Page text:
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WHAT IS A CHEMICAL FEED PUMP?
A guide to learn about chemical feed pumps, also known as metering pumps, at Burt Process Equipment. Peristaltic and diaphragm are two types of metering pumps.
A chemical feed pump, also known as a chemical dosing pump, is a compact positive displacement pump that injects a precise amount of chemical or other substance into water, gas or steam. It is typically part of a chemical feeder system that comprises a pump or multiple pumps, storage tank, pipes and control panel. There are different methods and types of pumps that can be used, but the general procedure is to draw a preset amount of the chemical into a holding container and then inject it into a pipe or tank that holds the water or other material to be dosed.
Basic Parts of a Chemical Pump for Dosing
Whether these are water treatment chemical feed pumps for a municipal water supply or chemical pumping used to process industrial waste water, the pumps will have certain standard components. Dosing pumps are typically small and are powered by an electric motor or air actuator.
Types of Chemical Feed Pumps
Chemical dosing pumps that are used for water treatment fall into the following categories: centrifugal pumps, piston pumps and displacement style pumps (peristaltic and diaphragm pumps). The specific application will dictate the best pump to use.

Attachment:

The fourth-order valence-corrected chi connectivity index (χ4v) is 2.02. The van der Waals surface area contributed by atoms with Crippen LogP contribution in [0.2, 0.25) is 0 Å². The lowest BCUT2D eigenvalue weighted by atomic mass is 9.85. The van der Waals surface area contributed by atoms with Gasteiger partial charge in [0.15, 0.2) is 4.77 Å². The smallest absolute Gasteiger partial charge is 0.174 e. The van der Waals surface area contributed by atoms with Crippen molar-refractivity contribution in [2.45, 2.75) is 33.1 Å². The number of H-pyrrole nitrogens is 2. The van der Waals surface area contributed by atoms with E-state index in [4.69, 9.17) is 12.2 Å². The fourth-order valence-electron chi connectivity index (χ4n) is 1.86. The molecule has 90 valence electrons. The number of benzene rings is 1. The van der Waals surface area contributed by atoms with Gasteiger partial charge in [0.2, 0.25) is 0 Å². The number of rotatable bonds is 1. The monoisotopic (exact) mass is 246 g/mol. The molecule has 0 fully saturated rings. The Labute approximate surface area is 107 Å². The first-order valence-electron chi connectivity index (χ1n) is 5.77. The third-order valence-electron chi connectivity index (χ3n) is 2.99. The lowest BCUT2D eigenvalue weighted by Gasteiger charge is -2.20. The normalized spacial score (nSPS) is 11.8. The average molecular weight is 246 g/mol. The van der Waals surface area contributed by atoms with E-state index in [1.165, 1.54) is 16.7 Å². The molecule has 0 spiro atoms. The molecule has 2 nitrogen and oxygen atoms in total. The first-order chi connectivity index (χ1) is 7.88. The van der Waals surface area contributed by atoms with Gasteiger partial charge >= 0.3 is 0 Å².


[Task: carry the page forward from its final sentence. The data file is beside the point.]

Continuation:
Diaphragm Pumps vs. Peristaltic Pumps
Both peristaltic and diaphragm pumps are positive displacement pumps, moving a fixed amount of fluid by trapping and forcing it into a discharge tube or pipe. However, there are important differences between the two.
A peristaltic pump, also called a squeeze tube pump, works by pushing chemicals through a flexible tube into the fluid flow stream. Unlike a diaphragm pump, they don’t use any valves or check balls, making them more suitable for chemicals that contain particulates as well as slurries, air and gasses. For delicate fluids, peristaltic pumps are preferred, since the gentle squeezing won’t cause damage. They are also self-priming.
A diaphragm pump is better for cleaner fluids. Diaphragm pumps are also recommended for high pressure and high output applications, which can both cause excessive wear on peristaltic pumps. A diaphragm pump is also better at handling high temperatures